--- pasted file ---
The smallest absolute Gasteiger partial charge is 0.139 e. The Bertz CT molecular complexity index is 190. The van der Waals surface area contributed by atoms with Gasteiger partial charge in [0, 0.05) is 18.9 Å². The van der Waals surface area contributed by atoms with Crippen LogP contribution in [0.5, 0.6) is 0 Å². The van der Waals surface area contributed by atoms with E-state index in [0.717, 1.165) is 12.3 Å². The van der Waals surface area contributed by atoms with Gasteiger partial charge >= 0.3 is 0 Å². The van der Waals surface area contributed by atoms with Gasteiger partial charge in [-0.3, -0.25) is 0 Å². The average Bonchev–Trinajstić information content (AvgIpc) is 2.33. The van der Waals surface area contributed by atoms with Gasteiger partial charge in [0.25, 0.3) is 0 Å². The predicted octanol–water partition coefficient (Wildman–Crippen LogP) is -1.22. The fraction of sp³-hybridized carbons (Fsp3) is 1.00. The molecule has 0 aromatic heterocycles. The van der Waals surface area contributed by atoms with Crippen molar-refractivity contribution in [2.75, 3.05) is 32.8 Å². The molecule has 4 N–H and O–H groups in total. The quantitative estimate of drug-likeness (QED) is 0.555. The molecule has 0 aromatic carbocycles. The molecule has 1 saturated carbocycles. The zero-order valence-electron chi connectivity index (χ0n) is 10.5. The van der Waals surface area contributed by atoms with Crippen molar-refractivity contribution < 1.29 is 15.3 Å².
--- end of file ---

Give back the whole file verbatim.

The smallest absolute Gasteiger partial charge is 0.139 e. The Bertz CT molecular complexity index is 190. The van der Waals surface area contributed by atoms with Gasteiger partial charge in [0, 0.05) is 18.9 Å². The van der Waals surface area contributed by atoms with Crippen LogP contribution in [0.5, 0.6) is 0 Å². The van der Waals surface area contributed by atoms with E-state index in [0.717, 1.165) is 12.3 Å². The van der Waals surface area contributed by atoms with Gasteiger partial charge >= 0.3 is 0 Å². The van der Waals surface area contributed by atoms with Gasteiger partial charge in [-0.3, -0.25) is 0 Å². The average Bonchev–Trinajstić information content (AvgIpc) is 2.33. The van der Waals surface area contributed by atoms with Gasteiger partial charge in [0.25, 0.3) is 0 Å². The predicted octanol–water partition coefficient (Wildman–Crippen LogP) is -1.22. The fraction of sp³-hybridized carbons (Fsp3) is 1.00. The molecule has 0 aromatic heterocycles. The van der Waals surface area contributed by atoms with Crippen molar-refractivity contribution in [2.75, 3.05) is 32.8 Å². The molecule has 4 N–H and O–H groups in total. The quantitative estimate of drug-likeness (QED) is 0.555. The molecule has 0 aromatic carbocycles. The molecule has 1 saturated carbocycles. The zero-order valence-electron chi connectivity index (χ0n) is 10.5. The van der Waals surface area contributed by atoms with Crippen molar-refractivity contribution < 1.29 is 15.3 Å².